But criminals can add and subtract!

Should cops be able to understand simple math? Apparently, the Justice Department doesn't think so.

VIRGINIA BEACH - The U.S. Justice Department has found that the math portion of the Virginia Beach Police Department's entrance exam discriminates against black and Hispanic applicants.

In a letter to the city released Wednesday, the Justice Department said its findings were based on results of a math test administered to all entry-level police officers.

A math test? How can testing simple math -- the ability to add, subtract, multiply and divide -- discriminate on the basis of race?

I know that there's a movement to dumb down math, but's not as if math is a race issue. Might this be part of "whiteness theory"?

Actually no. The contention isn't even made that math is racially biased; only that there's a disparate impact:

The city requires all recruits to score at least 70 percent on all parts of the written exam – the National Police Officer Selection Test.

Between 2002 and mid-2005, about 59 percent of black applicants and 66 percent of Hispanic applicants passed the math test, compared with 85 percent of white applicants, according to the Justice Department letter.

First administered to Virginia Beach candidates in 1998, the test is designed to assess basic skills of a police officer. It is offered to prospective officers in 20 other states, according to the Virginia Association of Chiefs of Police.

“This is not a test we developed,” Jacocks said. “We are not looking for rocket scientists. This is a basic math aptitude test.”

One sample question framed a problem in the context of police work: “On Tuesday, Officer Jones worked the 3 p.m. to 11 p.m. shift. At 10:55 p.m. he was called to the scene of an accident where he remained until 1:30 a.m. How long past his regular shift did Officer Jones work?”

I'm sorry, but if an applicant can't figure out answers to problems like the example above, I don't think he should be working as a police officer, because the criminals will bamboozle him! This is crazy. Officers should be physically fit too, and I'm all for tests that have a "disparate impact" on blind or paraplegic applicants.

Furthermore, the test -- known as the National Police Officer Selection Test -- is not unique to Virginia Beach. It's used in a lot of cities including Washington DC, Boulder, CO, and Providence, RI, and it is designed to be fair and non-discriminatory.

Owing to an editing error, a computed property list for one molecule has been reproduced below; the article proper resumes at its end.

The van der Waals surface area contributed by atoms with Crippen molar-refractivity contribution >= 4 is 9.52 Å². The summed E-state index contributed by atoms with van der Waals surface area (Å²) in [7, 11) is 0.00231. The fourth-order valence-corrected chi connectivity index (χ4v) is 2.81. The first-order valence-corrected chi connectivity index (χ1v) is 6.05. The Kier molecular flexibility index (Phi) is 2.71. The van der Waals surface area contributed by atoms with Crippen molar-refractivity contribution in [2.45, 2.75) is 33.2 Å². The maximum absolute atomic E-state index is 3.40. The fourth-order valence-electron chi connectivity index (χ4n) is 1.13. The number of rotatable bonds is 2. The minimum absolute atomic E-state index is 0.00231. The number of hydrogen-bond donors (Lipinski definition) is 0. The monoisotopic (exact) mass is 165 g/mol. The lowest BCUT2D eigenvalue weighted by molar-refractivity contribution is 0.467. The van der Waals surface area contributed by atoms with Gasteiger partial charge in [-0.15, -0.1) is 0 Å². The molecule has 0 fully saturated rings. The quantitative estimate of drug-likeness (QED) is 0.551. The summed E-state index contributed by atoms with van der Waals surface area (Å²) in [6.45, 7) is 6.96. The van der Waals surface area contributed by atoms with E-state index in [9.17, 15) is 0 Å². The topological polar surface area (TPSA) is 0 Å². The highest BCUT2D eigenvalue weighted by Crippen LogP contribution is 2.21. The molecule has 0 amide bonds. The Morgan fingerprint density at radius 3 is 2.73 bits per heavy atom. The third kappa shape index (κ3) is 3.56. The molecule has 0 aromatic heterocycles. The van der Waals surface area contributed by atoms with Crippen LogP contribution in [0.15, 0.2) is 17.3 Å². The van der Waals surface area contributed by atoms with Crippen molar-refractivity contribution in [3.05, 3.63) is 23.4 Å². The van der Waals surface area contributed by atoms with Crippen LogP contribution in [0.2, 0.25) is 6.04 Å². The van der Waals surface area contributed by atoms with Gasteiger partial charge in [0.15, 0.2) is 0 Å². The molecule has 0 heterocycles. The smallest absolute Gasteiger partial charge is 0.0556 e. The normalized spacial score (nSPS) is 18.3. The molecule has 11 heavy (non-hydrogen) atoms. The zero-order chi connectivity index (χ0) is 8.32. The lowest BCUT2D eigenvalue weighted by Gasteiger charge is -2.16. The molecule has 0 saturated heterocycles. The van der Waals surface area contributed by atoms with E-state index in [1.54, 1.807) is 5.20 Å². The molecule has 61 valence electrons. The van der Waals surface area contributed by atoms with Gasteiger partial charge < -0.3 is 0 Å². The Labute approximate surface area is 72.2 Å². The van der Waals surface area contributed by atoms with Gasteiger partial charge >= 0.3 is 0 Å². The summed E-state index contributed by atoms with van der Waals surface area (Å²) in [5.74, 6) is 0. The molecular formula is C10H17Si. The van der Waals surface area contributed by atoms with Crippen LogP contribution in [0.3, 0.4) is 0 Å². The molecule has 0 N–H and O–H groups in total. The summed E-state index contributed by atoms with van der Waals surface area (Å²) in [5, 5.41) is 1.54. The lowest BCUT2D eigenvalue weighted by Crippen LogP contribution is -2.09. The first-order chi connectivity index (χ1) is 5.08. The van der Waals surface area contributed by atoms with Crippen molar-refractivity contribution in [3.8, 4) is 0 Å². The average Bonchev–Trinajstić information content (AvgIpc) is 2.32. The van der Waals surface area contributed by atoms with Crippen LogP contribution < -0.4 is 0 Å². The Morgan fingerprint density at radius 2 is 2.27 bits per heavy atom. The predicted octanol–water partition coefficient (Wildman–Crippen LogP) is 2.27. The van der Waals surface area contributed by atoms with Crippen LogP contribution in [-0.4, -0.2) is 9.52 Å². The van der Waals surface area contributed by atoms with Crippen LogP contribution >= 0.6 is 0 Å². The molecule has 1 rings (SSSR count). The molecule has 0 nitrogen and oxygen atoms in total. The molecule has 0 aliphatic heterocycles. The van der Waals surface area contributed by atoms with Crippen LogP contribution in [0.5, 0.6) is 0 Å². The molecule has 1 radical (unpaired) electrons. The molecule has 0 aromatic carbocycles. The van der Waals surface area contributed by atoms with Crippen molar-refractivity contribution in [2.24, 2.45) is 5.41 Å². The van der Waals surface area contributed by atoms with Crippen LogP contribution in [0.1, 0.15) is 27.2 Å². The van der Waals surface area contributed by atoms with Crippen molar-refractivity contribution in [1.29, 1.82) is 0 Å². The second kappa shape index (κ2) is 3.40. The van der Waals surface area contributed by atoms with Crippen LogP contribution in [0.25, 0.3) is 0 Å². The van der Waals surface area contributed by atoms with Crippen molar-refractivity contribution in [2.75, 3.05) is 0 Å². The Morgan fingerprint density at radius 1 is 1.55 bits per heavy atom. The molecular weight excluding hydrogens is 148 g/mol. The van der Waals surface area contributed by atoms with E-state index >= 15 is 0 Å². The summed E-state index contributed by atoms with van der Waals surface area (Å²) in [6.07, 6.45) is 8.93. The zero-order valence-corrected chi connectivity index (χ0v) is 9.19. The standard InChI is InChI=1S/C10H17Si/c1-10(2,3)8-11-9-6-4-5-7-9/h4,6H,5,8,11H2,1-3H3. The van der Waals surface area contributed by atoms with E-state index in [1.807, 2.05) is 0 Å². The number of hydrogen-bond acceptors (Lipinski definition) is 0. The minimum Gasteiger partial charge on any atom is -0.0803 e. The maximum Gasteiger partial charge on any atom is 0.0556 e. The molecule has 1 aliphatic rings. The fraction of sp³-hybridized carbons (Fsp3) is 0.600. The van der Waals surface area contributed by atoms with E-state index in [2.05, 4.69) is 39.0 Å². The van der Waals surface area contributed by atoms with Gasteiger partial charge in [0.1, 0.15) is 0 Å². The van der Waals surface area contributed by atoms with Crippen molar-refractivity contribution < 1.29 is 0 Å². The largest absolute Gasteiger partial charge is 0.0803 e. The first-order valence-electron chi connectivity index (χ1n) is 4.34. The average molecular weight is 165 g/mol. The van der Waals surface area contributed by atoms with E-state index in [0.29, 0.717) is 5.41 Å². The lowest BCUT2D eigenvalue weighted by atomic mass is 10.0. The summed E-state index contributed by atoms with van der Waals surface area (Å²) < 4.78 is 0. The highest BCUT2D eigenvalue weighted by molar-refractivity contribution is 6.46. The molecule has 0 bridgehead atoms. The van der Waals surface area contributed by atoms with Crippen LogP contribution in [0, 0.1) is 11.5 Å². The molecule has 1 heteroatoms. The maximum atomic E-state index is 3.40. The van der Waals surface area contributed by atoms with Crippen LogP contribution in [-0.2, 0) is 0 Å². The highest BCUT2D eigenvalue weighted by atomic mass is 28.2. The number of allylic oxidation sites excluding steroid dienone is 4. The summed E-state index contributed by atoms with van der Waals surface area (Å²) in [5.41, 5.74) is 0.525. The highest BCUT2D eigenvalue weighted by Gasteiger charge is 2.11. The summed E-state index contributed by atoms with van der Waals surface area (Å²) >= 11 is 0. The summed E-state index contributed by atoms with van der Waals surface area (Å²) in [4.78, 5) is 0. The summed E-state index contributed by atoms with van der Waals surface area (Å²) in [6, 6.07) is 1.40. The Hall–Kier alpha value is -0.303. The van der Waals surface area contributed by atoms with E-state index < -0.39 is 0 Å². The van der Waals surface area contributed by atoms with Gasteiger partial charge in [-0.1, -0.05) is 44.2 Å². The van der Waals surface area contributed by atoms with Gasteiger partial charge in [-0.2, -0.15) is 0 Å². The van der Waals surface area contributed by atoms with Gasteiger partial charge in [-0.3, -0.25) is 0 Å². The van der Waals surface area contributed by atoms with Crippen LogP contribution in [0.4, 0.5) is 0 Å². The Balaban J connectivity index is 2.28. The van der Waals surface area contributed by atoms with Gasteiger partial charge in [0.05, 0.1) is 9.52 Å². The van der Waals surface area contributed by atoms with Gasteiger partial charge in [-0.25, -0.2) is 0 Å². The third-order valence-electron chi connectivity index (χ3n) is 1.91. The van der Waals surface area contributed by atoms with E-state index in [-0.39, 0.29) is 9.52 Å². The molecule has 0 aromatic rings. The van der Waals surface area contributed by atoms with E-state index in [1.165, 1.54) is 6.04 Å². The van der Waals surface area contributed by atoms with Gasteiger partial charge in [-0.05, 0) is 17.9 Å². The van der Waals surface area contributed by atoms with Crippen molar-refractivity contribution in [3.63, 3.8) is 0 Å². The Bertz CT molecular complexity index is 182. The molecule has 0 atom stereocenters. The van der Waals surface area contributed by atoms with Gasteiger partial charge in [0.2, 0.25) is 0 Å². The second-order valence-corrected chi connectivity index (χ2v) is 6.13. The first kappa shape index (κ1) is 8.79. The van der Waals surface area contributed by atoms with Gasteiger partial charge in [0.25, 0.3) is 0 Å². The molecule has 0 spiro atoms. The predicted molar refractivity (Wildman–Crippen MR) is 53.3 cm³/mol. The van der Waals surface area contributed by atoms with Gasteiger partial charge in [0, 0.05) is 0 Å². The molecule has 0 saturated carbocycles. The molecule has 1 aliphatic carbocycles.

If for whatever reason someone is unable to perform simple math, it's either because he is stupid or else he's had a very poor education. In either case, why should everyone else be made to suffer?

Years ago, I ate lunch with a couple of law professors who got into a ferocious argument over how to grade essays written by law students who were "unable to write an English sentence." One professor thought it was unfair to penalize a conscientious law student for what he should have learned in the seventh grade, but the other thought it was equally unfair to inflict an illiterate attorney on his clients, and on society.

Cops should know math. I think it's a public safety issue having nothing to do with fairness. Frankly, if that question about the overtime is any example, I don't think the test is hard enough.

If they keep this nonsense up, the only "disparate impact" will be on public safety.

MORE: j.d. at evolution (commenting below) highlights what may be part of the problem -- a growing "educational" trend to declare math a form of oppression:

....traditional mathematics — the mathematics taught in universities around the world — is the property of Western Civilization and is inexorably linked with the values of the oppressors and conquerors.
I suspect that the people who can afford to experiment with these theories make damned sure their own kids master traditional math!

posted by Eric on 02.09.06 at 07:53 PM


Oh, some of the wonderful things I've seen...

j.d.   ·  February 9, 2006 10:15 PM

Selfishly, I wish more cops could write simple, declarative sentences.

Good lord, I could chapter and verse on the incoherent reports I have to process!

And that's not even discussing penmenship...


Darleen   ·  February 10, 2006 1:06 AM

Math does play a role in many police investigations, such as with auto accidents. Measuring skid marks and computing the speed the car was going, etc. And since such calculations can determine whether a ticket is issued, or a criminal charge filed, or whether there was liability (say for speeding) that could result in the cop's analysis being entered into evidence or testimony in a criminal or civil action, I'd say simple math comprehension is a must.

Jeff Soyer   ·  February 10, 2006 4:54 AM

2 + 2 =

A) 4
B) 22
C) Maybe

Beck   ·  February 10, 2006 10:36 AM

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